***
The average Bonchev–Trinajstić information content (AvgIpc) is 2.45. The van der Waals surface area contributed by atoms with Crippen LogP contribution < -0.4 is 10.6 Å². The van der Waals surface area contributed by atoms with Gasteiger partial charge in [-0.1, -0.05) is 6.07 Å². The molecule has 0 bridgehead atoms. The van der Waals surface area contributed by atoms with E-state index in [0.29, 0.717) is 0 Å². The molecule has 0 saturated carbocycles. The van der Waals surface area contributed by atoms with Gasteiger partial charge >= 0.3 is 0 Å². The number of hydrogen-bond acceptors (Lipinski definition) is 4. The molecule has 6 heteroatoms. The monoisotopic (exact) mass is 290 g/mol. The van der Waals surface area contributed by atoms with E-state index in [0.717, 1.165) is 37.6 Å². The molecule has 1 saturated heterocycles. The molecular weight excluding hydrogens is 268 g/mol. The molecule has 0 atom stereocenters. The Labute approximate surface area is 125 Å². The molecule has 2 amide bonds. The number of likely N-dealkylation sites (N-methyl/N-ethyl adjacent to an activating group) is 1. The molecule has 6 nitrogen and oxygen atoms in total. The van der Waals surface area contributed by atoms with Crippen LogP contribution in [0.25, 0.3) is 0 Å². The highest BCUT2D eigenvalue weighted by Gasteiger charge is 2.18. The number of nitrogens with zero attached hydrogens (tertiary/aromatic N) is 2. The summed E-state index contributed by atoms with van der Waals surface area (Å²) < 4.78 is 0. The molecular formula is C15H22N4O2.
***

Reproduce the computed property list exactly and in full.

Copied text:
The average Bonchev–Trinajstić information content (AvgIpc) is 2.45. The van der Waals surface area contributed by atoms with Crippen LogP contribution < -0.4 is 10.6 Å². The van der Waals surface area contributed by atoms with Gasteiger partial charge in [-0.1, -0.05) is 6.07 Å². The molecule has 0 bridgehead atoms. The van der Waals surface area contributed by atoms with E-state index in [0.29, 0.717) is 0 Å². The molecule has 0 saturated carbocycles. The van der Waals surface area contributed by atoms with Gasteiger partial charge >= 0.3 is 0 Å². The number of hydrogen-bond acceptors (Lipinski definition) is 4. The molecule has 6 heteroatoms. The monoisotopic (exact) mass is 290 g/mol. The van der Waals surface area contributed by atoms with E-state index in [0.717, 1.165) is 37.6 Å². The molecule has 1 saturated heterocycles. The molecular weight excluding hydrogens is 268 g/mol. The molecule has 0 atom stereocenters. The Labute approximate surface area is 125 Å². The molecule has 2 amide bonds. The number of likely N-dealkylation sites (N-methyl/N-ethyl adjacent to an activating group) is 1. The molecule has 6 nitrogen and oxygen atoms in total. The van der Waals surface area contributed by atoms with Crippen LogP contribution in [0.25, 0.3) is 0 Å². The highest BCUT2D eigenvalue weighted by Gasteiger charge is 2.18. The number of nitrogens with zero attached hydrogens (tertiary/aromatic N) is 2. The summed E-state index contributed by atoms with van der Waals surface area (Å²) < 4.78 is 0. The molecular formula is C15H22N4O2.